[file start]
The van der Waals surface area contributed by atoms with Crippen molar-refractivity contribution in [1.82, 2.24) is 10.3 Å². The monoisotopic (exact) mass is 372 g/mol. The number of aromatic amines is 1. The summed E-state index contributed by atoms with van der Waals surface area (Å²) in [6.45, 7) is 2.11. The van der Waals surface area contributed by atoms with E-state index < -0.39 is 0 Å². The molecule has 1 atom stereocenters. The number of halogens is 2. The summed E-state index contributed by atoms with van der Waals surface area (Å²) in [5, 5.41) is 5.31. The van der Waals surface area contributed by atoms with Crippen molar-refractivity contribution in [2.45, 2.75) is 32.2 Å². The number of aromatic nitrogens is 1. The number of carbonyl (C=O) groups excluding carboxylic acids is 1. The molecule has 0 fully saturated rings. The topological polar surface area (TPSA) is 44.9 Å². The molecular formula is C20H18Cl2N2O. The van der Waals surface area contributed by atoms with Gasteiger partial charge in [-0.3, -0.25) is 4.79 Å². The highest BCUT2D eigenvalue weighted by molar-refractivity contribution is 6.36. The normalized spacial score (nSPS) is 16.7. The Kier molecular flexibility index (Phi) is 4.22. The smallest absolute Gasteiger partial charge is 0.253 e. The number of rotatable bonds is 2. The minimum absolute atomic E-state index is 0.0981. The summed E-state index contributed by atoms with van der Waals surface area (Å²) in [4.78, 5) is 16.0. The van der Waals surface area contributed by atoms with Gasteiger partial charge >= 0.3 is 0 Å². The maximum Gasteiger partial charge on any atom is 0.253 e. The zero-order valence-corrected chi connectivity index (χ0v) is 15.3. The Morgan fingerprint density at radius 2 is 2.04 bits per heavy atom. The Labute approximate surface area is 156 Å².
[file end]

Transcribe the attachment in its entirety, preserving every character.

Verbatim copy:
The van der Waals surface area contributed by atoms with Crippen molar-refractivity contribution in [1.82, 2.24) is 10.3 Å². The monoisotopic (exact) mass is 372 g/mol. The number of aromatic amines is 1. The summed E-state index contributed by atoms with van der Waals surface area (Å²) in [6.45, 7) is 2.11. The van der Waals surface area contributed by atoms with E-state index < -0.39 is 0 Å². The molecule has 1 atom stereocenters. The number of halogens is 2. The summed E-state index contributed by atoms with van der Waals surface area (Å²) in [5, 5.41) is 5.31. The van der Waals surface area contributed by atoms with Crippen molar-refractivity contribution in [2.45, 2.75) is 32.2 Å². The number of aromatic nitrogens is 1. The number of carbonyl (C=O) groups excluding carboxylic acids is 1. The molecule has 0 fully saturated rings. The topological polar surface area (TPSA) is 44.9 Å². The molecular formula is C20H18Cl2N2O. The van der Waals surface area contributed by atoms with Gasteiger partial charge in [-0.3, -0.25) is 4.79 Å². The highest BCUT2D eigenvalue weighted by molar-refractivity contribution is 6.36. The normalized spacial score (nSPS) is 16.7. The Kier molecular flexibility index (Phi) is 4.22. The smallest absolute Gasteiger partial charge is 0.253 e. The number of rotatable bonds is 2. The minimum absolute atomic E-state index is 0.0981. The summed E-state index contributed by atoms with van der Waals surface area (Å²) in [4.78, 5) is 16.0. The van der Waals surface area contributed by atoms with Gasteiger partial charge >= 0.3 is 0 Å². The maximum Gasteiger partial charge on any atom is 0.253 e. The zero-order valence-corrected chi connectivity index (χ0v) is 15.3. The Morgan fingerprint density at radius 2 is 2.04 bits per heavy atom. The Labute approximate surface area is 156 Å².